Introduced in June 2023, First Digital USD (FDUSD) is a relatively new entrant in the stablecoin market. FDUSD is issued by Hong Kong-based First Digital Group on Ethereum and BNB Chain blockchains and will expand to other blockchains in the future. Unlike some other stablecoins, FDUSD is redeemable for USD, making it a redeemable stablecoin. This means that users can exchange their FDUSD for physical USD, enhancing its credibility. FDUSD's launch coincided with the implementation of crypto regulations in Hong Kong, signifying its compliance with regulatory standards.
In the short time since its launch, it has gone on to become the ninth-largest stablecoin by market cap. Its surge in popularity was driven by Binance’s announcement to halt support of Binance USD (BUSD) stablecoin following regulatory concerns. The leading crypto exchange has advised its users to convert their BUSD holdings to FSUSD by February 2024, making it the platform’s preferred stablecoin. As of early September 2023, FDUSD enjoys a market cap of just under $400 million.
Euro Coin (EUROC) is another recent entrant in the stablecoin market. EUROC was announced by Circle - the issuer of USDC, in May 2023. The Euro-backed stablecoin is entirely backed by Euros, making it fully redeemable at 1:1 for EUR. As of August 2023, this Euro stablecoin is available on Ethereum and Avalanche blockchains.
Another example among the newer stablecoins that gained considerable attention at launch is Cardano's Djed stablecoin. As of August 2023, it has a market cap of over $3.5 million, and it ranks 1,006 in terms of market cap.
What Are the Benefits of Stablecoins?
Stablecoins offer a range of benefits that contribute to their rising popularity:
The foremost advantage is their ability to provide price stability, making them suitable for everyday transactions and financial activities.
Stablecoins are a better medium of exchange than other mainstream cryptocurrencies like Bitcoin and Ethereum due to less volatility and wild price fluctuations. They bridge the gap between fiat currencies and cryptocurrencies and provide a safe gateway for businesses and investors who want less volatility and associated risks.
Hedge Against Volatility
Stablecoins mitigate the wild price swings associated with traditional cryptocurrencies, reducing buyer and seller risks. Due to the less volatile nature of stablecoins, many traders use them to hedge against volatility and secure their holdings in other assets.
If the price of Bitcoin and other altcoins declines, investors and traders can instantly sell them for stablecoins to avoid further losses. This is evident from an uptick in the on-chain volume of stablecoins during bear market conditions.
Share of Total Stablecoin Supply on Ethereum | Source: The Block
Stablecoins play a crucial role in decentralized finance, enabling users to access various financial services without intermediaries like banks or brokers. They are widely used to serve as collateral in many DeFi lending protocols and the process of liquidity mining across various decentralized exchanges (DEXs).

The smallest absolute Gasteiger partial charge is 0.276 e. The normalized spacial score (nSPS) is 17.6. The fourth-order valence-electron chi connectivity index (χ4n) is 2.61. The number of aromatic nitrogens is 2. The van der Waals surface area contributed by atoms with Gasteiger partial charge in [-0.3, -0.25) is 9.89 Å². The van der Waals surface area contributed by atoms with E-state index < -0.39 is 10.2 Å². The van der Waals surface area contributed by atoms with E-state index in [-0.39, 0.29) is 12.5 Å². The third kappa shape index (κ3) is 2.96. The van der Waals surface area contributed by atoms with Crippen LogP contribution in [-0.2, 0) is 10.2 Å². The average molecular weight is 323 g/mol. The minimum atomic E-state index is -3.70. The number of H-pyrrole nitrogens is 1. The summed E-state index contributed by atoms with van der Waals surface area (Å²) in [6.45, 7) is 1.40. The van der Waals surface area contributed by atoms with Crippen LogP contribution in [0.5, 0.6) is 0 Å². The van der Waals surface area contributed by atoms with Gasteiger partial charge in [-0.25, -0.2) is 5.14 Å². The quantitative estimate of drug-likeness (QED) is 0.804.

Stablecoins transcend geographical barriers, enabling borderless transactions and financial inclusion for individuals who lack access to traditional banking services.
Passive Income Generation Opportunities
Stablecoins can also be used to generate passive income through various DeFi platforms and cryptocurrency exchanges like KuCoin. By holding lending stablecoins on these platforms, you can earn interest over time, providing a potential source of passive income.
How Many Stablecoins Are There?
As of August 2023, Coinmarketcap lists more than 140 stablecoins on its website. The stablecoin market has witnessed remarkable growth, with numerous stablecoins available. From well-established players like Tether (USDT) to newer entrants like PayPal USD (PYUSD), the stablecoin landscape continues to expand, catering to diverse preferences and use cases.
Stablecoins have emerged as a cornerstone in the cryptocurrency realm, addressing the volatility concerns that have limited the broader adoption of digital assets. By anchoring their value to external references and employing innovative mechanisms, stablecoins offer a reliable medium of exchange and play a pivotal role in driving the adoption of cryptocurrencies for everyday transactions and financial activities. As crypto adoption grows worldwide, stablecoins will likely continue shaping the landscape and contributing to developing a more stable and accessible financial future.
1. What Was the First Stablecoin?
Introduced in 2014, Tether (USDT) is widely considered the first stablecoin in the crypto market. It aims to maintain a 1:1 peg with the US dollar.
2. What Is the Best Stablecoin?
Determining the "best" stablecoin depends on specific use cases and preferences. Some popular options include USDT, USDC, DAI, and USDD, each with unique features and mechanisms.
3. Are Stablecoins Regulated?
Stablecoins are gaining regulatory attention due to their potential impact on the financial system. While no standardized regulations exist, jurisdictions like Singapore have finalized rules for stablecoins, focusing on reserve backing and transparency.
The Monetary Authority of Singapore (MAS), which serves as the country's central bank, completed the establishment of a regulatory structure for stablecoins in August 2023. This framework mandates that regulated issuers must maintain the requisite reserves at hand.
4. Can Stablecoins Crash?
Stablecoins can risk crashing if they are not adequately backed, regulated, or managed. Instances like the collapse of algorithmic stablecoin UST have raised concerns about the stability of certain types of stablecoins.
5. Can Stablecoins Increase in Value?
Stablecoins are designed to maintain a stable value, often pegged to a specific currency like the US dollar. While their primary goal is stability, market dynamics, and external factors can impact their value, causing fluctuations.
6. Can You Store Stablecoins on Ledger?
You can store stablecoins on hardware wallets like Ledger. It is a secure offline storage option for your stablecoin holdings.